Oncolytic viruses in the treatment of bladder cancer
Potts KG, Hitt MM, Moore RB. Adv Urol. 2012;2012:404581. Epub 2012 Jul 29.


Department of Oncology, Faculty of Medicine and Dentistry, University of Alberta, Edmonton, AB, Canada T6G 2E1.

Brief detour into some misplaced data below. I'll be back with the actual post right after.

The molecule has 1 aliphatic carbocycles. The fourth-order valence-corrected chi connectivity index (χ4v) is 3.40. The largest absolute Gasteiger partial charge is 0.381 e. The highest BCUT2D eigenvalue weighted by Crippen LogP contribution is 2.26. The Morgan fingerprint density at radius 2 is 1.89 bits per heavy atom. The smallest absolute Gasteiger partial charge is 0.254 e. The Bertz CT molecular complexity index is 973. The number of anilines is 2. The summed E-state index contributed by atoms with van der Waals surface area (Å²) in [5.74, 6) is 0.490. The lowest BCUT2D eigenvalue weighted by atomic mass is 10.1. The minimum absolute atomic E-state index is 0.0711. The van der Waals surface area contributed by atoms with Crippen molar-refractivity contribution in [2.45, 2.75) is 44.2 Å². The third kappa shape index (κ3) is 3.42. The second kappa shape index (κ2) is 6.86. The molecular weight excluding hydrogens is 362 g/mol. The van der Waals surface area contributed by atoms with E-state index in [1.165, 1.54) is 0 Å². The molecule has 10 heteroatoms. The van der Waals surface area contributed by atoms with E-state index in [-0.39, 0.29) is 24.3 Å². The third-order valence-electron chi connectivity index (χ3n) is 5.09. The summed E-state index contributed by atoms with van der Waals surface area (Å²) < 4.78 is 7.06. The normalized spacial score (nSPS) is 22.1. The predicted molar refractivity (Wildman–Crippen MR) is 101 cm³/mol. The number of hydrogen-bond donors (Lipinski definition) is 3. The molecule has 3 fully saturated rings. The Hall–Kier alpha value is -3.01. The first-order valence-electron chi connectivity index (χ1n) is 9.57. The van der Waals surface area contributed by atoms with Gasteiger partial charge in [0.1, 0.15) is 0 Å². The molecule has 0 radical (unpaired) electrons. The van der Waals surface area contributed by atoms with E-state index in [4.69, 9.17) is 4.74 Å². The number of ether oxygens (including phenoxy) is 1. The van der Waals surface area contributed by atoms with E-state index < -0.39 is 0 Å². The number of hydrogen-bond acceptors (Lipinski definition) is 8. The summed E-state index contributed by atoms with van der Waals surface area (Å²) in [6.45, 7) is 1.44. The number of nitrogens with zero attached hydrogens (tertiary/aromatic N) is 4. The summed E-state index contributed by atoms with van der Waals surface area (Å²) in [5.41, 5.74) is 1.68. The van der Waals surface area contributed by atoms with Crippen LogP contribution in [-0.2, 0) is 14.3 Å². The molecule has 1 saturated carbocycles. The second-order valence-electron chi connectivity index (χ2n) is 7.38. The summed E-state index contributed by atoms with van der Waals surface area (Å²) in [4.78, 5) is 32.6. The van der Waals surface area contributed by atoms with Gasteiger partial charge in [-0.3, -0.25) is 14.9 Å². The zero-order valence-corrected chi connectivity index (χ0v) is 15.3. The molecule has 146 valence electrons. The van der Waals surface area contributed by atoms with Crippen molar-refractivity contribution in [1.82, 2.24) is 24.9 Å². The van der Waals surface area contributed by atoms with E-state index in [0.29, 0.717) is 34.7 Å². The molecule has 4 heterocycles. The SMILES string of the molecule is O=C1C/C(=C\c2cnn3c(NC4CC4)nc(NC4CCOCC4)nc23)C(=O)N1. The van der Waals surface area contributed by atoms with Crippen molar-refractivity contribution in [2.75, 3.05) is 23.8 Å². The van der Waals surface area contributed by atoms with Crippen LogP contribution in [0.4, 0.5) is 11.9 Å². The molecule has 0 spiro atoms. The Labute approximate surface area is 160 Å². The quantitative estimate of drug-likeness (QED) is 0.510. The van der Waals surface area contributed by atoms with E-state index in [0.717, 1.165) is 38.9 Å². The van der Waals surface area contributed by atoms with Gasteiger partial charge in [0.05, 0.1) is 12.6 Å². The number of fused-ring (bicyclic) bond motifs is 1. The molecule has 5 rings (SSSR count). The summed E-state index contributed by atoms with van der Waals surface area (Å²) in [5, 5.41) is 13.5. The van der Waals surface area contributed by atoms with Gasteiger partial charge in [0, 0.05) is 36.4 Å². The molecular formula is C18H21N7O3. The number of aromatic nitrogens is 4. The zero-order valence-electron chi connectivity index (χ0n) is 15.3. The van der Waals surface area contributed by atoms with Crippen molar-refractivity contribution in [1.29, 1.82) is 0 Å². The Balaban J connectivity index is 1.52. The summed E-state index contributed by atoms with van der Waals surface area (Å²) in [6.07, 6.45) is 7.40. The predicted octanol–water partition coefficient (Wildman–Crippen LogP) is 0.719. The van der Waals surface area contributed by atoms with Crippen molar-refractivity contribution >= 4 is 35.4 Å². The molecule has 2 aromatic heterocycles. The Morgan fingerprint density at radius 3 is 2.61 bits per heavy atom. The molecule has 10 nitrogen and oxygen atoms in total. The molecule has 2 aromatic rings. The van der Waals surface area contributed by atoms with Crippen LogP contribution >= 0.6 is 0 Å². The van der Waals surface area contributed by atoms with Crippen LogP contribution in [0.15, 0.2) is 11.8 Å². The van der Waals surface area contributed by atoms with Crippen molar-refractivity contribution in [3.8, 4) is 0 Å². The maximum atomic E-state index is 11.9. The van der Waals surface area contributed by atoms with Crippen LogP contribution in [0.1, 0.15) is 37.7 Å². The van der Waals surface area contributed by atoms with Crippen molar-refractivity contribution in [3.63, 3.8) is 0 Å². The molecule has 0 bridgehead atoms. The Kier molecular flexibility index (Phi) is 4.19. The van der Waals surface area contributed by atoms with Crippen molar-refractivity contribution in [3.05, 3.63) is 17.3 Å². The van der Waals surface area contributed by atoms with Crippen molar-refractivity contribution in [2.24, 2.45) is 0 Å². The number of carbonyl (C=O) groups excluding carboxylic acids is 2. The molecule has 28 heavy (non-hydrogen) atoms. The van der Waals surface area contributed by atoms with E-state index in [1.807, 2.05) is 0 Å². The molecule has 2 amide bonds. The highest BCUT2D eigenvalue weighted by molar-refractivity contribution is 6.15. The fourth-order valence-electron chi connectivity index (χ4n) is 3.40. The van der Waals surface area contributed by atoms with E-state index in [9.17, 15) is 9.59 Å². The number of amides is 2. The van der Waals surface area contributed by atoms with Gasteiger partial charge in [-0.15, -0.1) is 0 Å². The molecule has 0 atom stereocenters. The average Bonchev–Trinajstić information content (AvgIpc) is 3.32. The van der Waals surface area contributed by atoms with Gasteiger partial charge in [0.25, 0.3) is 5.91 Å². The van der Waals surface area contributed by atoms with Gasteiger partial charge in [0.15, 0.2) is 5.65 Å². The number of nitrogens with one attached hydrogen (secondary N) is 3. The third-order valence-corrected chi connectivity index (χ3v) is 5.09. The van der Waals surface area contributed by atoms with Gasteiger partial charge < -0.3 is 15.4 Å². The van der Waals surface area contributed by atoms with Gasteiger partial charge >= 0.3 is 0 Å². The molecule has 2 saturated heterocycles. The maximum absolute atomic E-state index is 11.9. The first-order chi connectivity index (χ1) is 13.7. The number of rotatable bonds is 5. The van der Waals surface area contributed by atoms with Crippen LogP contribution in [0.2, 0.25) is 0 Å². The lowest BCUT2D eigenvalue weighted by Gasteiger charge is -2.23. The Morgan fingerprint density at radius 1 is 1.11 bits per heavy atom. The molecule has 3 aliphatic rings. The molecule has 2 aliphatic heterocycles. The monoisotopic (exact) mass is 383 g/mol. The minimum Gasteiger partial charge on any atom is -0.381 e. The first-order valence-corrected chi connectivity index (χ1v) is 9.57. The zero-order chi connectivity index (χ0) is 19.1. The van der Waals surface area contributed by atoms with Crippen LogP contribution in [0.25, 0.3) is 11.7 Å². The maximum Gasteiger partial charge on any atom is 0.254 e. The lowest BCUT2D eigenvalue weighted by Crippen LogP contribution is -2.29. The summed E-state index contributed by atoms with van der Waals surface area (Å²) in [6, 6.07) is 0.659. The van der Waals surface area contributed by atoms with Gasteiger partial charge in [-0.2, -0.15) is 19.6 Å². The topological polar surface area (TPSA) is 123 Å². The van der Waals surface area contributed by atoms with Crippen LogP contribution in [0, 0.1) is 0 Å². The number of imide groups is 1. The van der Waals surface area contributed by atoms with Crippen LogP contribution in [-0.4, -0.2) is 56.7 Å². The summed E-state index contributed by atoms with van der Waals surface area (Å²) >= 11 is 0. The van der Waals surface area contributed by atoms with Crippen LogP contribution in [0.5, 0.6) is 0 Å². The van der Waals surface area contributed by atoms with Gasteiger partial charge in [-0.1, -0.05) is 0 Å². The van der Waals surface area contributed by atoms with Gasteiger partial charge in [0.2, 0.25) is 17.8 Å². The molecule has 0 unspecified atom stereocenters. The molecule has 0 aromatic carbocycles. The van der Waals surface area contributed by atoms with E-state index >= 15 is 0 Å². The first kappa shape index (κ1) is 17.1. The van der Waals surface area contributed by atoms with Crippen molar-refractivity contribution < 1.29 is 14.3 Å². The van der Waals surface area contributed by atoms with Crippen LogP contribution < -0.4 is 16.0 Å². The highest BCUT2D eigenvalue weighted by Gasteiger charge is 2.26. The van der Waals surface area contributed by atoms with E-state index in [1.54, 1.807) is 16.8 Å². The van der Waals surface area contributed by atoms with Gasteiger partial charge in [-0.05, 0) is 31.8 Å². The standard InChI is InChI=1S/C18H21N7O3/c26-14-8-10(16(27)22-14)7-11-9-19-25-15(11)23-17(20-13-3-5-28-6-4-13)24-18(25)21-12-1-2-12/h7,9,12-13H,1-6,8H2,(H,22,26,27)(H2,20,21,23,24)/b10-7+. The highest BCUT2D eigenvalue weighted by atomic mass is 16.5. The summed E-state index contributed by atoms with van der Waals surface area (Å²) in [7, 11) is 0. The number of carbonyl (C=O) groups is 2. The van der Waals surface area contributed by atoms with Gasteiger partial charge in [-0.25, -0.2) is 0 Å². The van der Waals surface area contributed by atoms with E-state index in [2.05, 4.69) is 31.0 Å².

Bladder carcinoma is the second most common malignancy of the urinary tract. Up to 85% of patients with bladder cancer are diagnosed with a tumor that is limited to the bladder mucosa (Ta, T1, and CIS). These stages are commonly termed as non-muscle-invasive bladder cancer (NMIBC). Although the treatment of NMIBC has greatly improved in recent years, there is a need for additional therapies when patients fail bacillus Calmette-Guérin (BCG) and chemotherapeutic agents. We propose that bladder cancer may be an ideal target for oncolytic viruses engineered to selectively replicate in and lyse tumor cells leaving normal cells unharmed. In support of this hypothesis, here we review current treatment strategies for bladder cancer and their shortcomings, as well as recent advancements in oncolytic viral therapy demonstrating encouraging safety profiles and antitumor activity.